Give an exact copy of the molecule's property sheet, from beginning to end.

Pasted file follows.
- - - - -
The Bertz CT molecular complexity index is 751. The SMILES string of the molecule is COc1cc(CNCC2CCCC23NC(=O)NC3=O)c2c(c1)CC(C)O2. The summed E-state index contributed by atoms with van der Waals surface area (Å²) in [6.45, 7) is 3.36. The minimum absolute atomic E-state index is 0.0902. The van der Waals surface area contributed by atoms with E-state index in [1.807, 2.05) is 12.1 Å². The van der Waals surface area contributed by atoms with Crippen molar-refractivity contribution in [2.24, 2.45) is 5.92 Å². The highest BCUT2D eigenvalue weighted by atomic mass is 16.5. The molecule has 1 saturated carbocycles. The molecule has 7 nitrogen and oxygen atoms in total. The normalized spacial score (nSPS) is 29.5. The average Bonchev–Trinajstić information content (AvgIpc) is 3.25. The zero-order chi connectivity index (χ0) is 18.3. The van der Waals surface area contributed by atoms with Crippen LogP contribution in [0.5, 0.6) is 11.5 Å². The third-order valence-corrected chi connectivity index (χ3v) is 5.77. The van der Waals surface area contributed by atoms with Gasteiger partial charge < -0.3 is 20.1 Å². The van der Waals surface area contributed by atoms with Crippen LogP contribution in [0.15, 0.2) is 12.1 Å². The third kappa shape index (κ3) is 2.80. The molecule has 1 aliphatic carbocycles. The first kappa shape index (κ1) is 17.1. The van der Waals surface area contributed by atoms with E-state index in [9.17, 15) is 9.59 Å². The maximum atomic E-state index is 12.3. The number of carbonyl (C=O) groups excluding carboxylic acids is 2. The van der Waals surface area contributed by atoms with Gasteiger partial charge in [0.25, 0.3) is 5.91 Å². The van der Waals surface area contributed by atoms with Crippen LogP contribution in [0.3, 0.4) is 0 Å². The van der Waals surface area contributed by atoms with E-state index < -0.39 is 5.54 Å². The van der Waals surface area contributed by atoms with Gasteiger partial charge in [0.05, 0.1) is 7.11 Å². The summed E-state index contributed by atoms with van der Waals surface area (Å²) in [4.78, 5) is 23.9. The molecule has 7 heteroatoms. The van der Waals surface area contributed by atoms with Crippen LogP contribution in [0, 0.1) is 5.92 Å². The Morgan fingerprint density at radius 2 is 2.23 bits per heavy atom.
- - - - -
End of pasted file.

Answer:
The Bertz CT molecular complexity index is 751. The SMILES string of the molecule is COc1cc(CNCC2CCCC23NC(=O)NC3=O)c2c(c1)CC(C)O2. The summed E-state index contributed by atoms with van der Waals surface area (Å²) in [6.45, 7) is 3.36. The minimum absolute atomic E-state index is 0.0902. The van der Waals surface area contributed by atoms with E-state index in [1.807, 2.05) is 12.1 Å². The van der Waals surface area contributed by atoms with Crippen molar-refractivity contribution in [2.24, 2.45) is 5.92 Å². The highest BCUT2D eigenvalue weighted by atomic mass is 16.5. The molecule has 1 saturated carbocycles. The molecule has 7 nitrogen and oxygen atoms in total. The normalized spacial score (nSPS) is 29.5. The average Bonchev–Trinajstić information content (AvgIpc) is 3.25. The zero-order chi connectivity index (χ0) is 18.3. The van der Waals surface area contributed by atoms with Crippen LogP contribution in [0.5, 0.6) is 11.5 Å². The third-order valence-corrected chi connectivity index (χ3v) is 5.77. The van der Waals surface area contributed by atoms with Gasteiger partial charge < -0.3 is 20.1 Å². The van der Waals surface area contributed by atoms with Crippen LogP contribution in [0.15, 0.2) is 12.1 Å². The third kappa shape index (κ3) is 2.80. The molecule has 1 aliphatic carbocycles. The first kappa shape index (κ1) is 17.1. The van der Waals surface area contributed by atoms with E-state index in [9.17, 15) is 9.59 Å². The maximum atomic E-state index is 12.3. The number of carbonyl (C=O) groups excluding carboxylic acids is 2. The van der Waals surface area contributed by atoms with Gasteiger partial charge in [0.25, 0.3) is 5.91 Å². The van der Waals surface area contributed by atoms with Crippen LogP contribution in [0.3, 0.4) is 0 Å². The van der Waals surface area contributed by atoms with E-state index < -0.39 is 5.54 Å². The van der Waals surface area contributed by atoms with Gasteiger partial charge in [0.05, 0.1) is 7.11 Å². The summed E-state index contributed by atoms with van der Waals surface area (Å²) in [4.78, 5) is 23.9. The molecule has 7 heteroatoms. The van der Waals surface area contributed by atoms with Crippen LogP contribution in [0, 0.1) is 5.92 Å². The Morgan fingerprint density at radius 2 is 2.23 bits per heavy atom.